Japanese Equity Market
Overview in December 2019
In December, the Nikkei Stock Average rose 1.56%, thanks in part to favorable trade negotiations between the United States and China and the results of the British general election.
The stock market has started to rise on the back of the strong start of the US Christmas shopping season and the improvement of the Chinese business confidence index. Although the market was adjusted due to concerns that the agreement on the US-China trade talks would be delayed, it was resilient thanks to the Cabinet decision on large-scale economic measures.
In the middle of the month, the stock market rose sharply following the postponement of President Trump's fourth round of sanctions on China and the announcement of the ruling Conservative Party's superiority in the UK general election.
In late December, the stock market was low in volume reflecting many investors, mainly overseas, who went on Christmas holidays but was supported by the strong US market stayed in high prices.
By industrial performance, mining, shipping, and information and communications rose, while rubber, land transportation, and pulp and paper fell.
Outlook for January 2020
Substantial quantitative easing measures, such as the Fed's purchase of U.S. Treasury bills, in addition to the first-stage agreement on U.S.-China trade negotiations are positive factors for the stock market. However, the stock market is likely to enter an adjustment phase due to the continued uptrend in stagnant corporate performance, valuation being somewhat overvalued, and foreign investors tending to oversell in January.
According to the Bank of Japan's Tankan survey in December, the downturn in the manufacturing sector has stopped declining, while the judgment on business conditions in the non-manufacturing sector, which had been concerned about the impact of the consumption tax hike, remained high, albeit worse. According to recent business judgments, large-scale manufacturing is zero, 5 points worse than the previous survey (September survey), and large-scale non-manufacturing is +20, down 1 point from the previous survey. As for the outlook, the manufacturing industry is expected to be zero, and the non-manufacturing industry is expected to be +18. While non-manufacturing has fallen, the fact that manufacturing has been declining for four consecutive quarters and has leveled off can be seen as a sign of change.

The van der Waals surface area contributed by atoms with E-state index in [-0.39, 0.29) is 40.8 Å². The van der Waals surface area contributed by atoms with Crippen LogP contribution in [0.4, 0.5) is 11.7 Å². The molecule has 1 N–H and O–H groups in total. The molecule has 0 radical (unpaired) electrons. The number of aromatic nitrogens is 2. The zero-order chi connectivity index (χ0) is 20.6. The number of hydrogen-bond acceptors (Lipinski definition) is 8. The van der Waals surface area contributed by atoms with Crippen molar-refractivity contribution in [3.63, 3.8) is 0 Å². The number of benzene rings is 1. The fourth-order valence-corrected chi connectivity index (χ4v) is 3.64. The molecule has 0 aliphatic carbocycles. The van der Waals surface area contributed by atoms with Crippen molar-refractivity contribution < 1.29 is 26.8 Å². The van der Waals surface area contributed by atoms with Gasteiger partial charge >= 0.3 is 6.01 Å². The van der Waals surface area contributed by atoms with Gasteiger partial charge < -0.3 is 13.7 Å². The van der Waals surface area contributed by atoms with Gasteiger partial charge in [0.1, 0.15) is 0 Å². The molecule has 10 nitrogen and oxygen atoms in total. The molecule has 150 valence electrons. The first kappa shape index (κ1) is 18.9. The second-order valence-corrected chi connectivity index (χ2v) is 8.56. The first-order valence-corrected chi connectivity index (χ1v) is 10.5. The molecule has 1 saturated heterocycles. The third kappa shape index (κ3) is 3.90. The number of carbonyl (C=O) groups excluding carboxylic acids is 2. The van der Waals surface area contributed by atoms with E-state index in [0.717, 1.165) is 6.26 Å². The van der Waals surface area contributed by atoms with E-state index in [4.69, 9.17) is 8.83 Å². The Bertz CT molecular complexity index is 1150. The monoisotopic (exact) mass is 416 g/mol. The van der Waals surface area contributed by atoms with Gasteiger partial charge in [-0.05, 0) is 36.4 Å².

The company's financial results for the October-December quarter, which will be announced from late January, are expected to bottom out in the external demand-related sectors such as machinery, chemicals, and transportation equipment, which have been revised downward after the July-September quarter. Corporate earnings are expected to decline for the second consecutive year in FY2019. On the other hand, corporate earnings in FY2020 are likely to increase in sales and profits, especially for foreign demand-related companies. This is because the global manufacturing PMI is improving and the US-China trade war, which has been a risk factor, is easing.
Stock prices have continued to rise due to expectations for the future, despite the difficult business performance, and have historically been somewhat overvalued in valuation. In 2020, business performance is expected to recover, and a scenario of stock price rise throughout the year can be drawn. However, in January, the stock market is likely to adjust due to the uncertainty of the Middle East situation, as well as the tendency of foreign investors to sell every year.